Iran, Why Netanyahu Now Wants to Raise Tensions

Nathalie Tocci

4 mins - 8 de Abril de 2024, 07:00

The threat of a regional war in the Middle East seemed to have faded. But the death of three members of the Revolutionary Guards at the Iranian consulate in Damascus at the hands of Israel, in the first attack to directly hit an official headquarters of the Islamic Republic, raises the spectre of a regional deflagration once again.

Since 7 October, clashes between Israel and the US on the one hand, and the pro-Iranian militia network in Lebanon, Syria, Iraq, Yemen, and the Red Sea on the other, have led to an escalation of the conflict beyond the borders of Israel and Palestine. However, in recent weeks, following the attack on a US base on the Jordanian-Syrian border, in which three US soldiers were killed, Tehran had lowered its tone with Washington. Iran's strategy has always been long-term, capitalising militarily and politically on the mistakes of others in Afghanistan, Syria, Lebanon, Iraq and Yemen, but unwilling to risk everything in a regional war. So much so that in recent weeks indirect contacts between US and Iranian officials were taking place in an attempt to reduce tensions in the East and the Red Sea, and Tehran had marginally reduced its military presence in Syria.

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The course of de-escalation has now been reversed. Indeed, Israeli attacks have not ceased: since the beginning of the year, this is the fourth Israeli attack in Syria. In the previous three, several Revolutionary Guards, Iranian military advisors, Syrian soldiers, Hezbollah militants and Lebanese and Syrian civilians were killed. In short, while the US and Iran, having come close to provoking a regional deflagration, tried to de-escalate tensions, Israel never did. From the aftermath of 7 October until today, Benjamin Netanyahu's government, both in Gaza and elsewhere in the region, has continued unabashedly on the path of escalation.

The calculation is twofold: strategic and political. Strategically, Israel wants to prevent war from settling both in Gaza and in the region at the status quo ante. Simply put, it wants to use the 7 October catastrophe to eliminate, or at least weaken, the threat posed by both Hamas in Gaza and pro-Iranian militias, starting with Hezbollah on the Lebanese border. This can happen in two ways. First, if Israel continues to attack Lebanon and Syria, re-establishing its deterrence capability, while the militias and especially Iran do not react or react in a contained manner - in short, what has happened so far. Or, it could happen if Tehran decides to react directly, provoked by an Israeli attack like the one on the Iranian consulate in Damascus. This would drag the United States (and who knows, maybe even us Europeans) into a regional confrontation, on Israel's side. In short, strategically, escalation suits the Israeli government regardless of the outcome.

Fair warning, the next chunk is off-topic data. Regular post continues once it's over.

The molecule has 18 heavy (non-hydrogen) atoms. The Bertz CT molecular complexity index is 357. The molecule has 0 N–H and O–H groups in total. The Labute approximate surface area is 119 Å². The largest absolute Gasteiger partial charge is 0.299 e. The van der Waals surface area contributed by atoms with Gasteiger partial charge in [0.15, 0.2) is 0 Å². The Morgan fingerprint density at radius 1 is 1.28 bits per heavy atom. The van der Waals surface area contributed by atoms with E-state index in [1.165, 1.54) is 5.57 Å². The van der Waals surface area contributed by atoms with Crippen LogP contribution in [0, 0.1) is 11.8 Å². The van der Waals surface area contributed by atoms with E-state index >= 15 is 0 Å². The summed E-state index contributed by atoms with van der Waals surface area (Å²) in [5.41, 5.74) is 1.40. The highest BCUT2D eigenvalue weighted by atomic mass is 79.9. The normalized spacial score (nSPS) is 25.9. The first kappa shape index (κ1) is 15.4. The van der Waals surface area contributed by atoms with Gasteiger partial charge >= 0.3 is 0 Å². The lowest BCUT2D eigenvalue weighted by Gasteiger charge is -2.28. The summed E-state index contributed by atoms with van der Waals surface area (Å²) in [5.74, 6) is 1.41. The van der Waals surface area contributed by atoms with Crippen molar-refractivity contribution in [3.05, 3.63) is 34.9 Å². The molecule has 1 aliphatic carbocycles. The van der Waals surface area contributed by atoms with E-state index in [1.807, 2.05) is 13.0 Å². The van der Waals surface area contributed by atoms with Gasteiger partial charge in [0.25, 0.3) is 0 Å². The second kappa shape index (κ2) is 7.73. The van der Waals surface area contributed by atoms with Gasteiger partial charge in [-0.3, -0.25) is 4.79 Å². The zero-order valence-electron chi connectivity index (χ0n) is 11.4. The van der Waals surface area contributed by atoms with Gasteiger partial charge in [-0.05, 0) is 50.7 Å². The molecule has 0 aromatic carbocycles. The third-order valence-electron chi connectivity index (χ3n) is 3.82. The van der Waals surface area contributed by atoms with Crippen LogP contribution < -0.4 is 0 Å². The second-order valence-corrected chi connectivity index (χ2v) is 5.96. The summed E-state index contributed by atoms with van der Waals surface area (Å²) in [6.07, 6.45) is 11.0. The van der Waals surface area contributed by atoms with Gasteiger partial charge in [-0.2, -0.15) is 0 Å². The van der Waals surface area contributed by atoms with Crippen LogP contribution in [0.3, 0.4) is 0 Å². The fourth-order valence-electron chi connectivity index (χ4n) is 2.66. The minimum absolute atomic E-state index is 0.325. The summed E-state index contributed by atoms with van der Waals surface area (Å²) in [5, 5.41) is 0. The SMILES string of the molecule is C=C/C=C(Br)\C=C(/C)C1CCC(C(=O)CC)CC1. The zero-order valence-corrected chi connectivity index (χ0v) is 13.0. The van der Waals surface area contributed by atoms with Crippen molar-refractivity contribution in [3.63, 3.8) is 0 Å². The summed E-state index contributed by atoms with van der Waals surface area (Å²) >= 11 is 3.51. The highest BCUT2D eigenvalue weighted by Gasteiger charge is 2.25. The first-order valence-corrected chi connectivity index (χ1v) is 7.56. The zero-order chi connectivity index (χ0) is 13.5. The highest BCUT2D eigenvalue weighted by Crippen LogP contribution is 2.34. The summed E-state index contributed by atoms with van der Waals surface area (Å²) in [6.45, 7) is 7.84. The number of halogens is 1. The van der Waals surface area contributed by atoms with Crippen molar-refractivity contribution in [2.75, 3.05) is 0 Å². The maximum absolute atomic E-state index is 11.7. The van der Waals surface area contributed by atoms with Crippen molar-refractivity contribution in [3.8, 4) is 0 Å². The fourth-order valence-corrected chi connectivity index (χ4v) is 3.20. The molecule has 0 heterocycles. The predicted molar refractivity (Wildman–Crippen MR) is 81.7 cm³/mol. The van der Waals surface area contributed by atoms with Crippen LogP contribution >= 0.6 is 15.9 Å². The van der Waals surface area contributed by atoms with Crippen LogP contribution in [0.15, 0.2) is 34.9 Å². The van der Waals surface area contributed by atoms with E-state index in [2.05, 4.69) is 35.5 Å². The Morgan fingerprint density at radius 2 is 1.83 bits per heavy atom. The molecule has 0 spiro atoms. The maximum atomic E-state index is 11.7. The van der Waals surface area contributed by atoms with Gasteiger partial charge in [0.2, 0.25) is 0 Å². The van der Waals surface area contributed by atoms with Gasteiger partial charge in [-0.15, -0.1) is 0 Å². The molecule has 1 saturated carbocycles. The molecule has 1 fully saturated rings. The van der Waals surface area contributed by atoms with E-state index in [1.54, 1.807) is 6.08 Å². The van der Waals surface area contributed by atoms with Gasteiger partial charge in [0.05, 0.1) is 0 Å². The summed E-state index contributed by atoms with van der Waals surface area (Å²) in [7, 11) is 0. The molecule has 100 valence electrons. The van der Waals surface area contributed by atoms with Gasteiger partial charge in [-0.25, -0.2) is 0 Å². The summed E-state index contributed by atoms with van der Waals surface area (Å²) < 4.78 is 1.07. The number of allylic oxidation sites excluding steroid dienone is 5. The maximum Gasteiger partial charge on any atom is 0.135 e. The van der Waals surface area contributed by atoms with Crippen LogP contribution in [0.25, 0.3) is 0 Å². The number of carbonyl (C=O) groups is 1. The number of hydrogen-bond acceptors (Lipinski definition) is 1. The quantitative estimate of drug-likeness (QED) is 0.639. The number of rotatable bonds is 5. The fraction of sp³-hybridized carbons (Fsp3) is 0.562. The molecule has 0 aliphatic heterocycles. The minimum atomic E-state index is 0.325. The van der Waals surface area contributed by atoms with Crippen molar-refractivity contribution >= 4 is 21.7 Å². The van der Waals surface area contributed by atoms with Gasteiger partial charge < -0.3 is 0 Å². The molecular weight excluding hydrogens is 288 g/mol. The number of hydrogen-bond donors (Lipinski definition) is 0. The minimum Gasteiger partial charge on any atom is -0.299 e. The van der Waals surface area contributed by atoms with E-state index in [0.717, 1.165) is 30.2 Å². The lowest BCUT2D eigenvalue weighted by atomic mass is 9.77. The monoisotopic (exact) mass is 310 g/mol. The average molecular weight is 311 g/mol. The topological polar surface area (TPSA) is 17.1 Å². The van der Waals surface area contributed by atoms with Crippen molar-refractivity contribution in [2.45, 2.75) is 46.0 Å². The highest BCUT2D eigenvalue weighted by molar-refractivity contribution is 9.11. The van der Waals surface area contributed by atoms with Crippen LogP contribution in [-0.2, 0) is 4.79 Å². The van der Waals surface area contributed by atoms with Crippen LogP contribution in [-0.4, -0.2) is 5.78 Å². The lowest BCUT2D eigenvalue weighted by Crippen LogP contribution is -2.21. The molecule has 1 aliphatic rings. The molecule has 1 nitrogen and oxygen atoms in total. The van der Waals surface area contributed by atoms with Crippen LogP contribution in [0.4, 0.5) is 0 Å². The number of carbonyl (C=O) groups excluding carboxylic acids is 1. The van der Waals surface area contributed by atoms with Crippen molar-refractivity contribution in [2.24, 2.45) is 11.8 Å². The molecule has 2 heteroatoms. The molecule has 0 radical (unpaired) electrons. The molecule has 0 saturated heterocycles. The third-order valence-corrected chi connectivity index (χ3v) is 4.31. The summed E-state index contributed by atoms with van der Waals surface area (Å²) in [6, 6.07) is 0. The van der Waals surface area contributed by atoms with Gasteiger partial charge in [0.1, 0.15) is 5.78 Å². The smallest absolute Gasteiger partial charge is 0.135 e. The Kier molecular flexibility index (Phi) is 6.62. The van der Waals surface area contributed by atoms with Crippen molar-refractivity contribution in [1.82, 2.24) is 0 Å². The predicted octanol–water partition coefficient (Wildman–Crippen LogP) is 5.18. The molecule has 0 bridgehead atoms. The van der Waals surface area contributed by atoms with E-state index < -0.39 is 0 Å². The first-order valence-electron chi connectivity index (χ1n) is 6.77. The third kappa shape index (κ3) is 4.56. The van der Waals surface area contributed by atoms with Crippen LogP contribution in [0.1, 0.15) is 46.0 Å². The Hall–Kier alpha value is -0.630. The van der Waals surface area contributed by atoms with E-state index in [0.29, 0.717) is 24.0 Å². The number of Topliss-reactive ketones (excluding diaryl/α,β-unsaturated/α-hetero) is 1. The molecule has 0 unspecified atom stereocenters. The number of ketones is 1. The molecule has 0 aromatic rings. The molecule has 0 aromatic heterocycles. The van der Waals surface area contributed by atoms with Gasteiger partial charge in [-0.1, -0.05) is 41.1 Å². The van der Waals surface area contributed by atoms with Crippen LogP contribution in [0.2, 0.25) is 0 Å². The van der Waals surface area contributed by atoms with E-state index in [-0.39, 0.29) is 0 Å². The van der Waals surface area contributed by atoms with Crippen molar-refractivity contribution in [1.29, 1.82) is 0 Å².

Politically, Netanyahu's government is increasingly cornered. It has internal problems in light of divisions among members of the executive over the thorny issue of military service by ultra-Orthodox Jews. He also has problems with public opinion, which, while massively supportive of the Gaza invasion, is highly critical of the prime minister. And it has problems internationally: in recent days, even Israel's staunchest allies in the US and Europe have begun to express their disagreement, from the unprecedented US abstention in the UN Security Council on the binding resolution (passed) for a ceasefire, to the British Foreign Office report concluding that Israel has committed war crimes in Gaza. With the Rafah attack on the doorstep and the famine in the Strip, caused by Israel's blockade of humanitarian aid, threatening to kill tens if not hundreds of thousands of people by the summer (in addition to the 32,000 who have already died), the war in Gaza is becoming more and more of an uphill struggle for Netanyahu. We are still a long way from seeing the US and Europe turn their backs on him, starting with the suspension of military aid to Israel; but sooner or later this could happen, forcing Israel to change course.

Just as Russian President Vladimir Putin needs the continuation of the war in Ukraine to keep him in the saddle, so does Netanyahu in the Middle East. As long as Israel remains at war, Netanyahu can stay safe. And should the Gaza invasion no longer suffice or prove so inconvenient that it gets in his way, he may well raise the stakes in the region higher and higher. Netanyahu stands to gain, unlike everyone else: The US, Europe, the Palestinians, and Iran, but ultimately also Israel.
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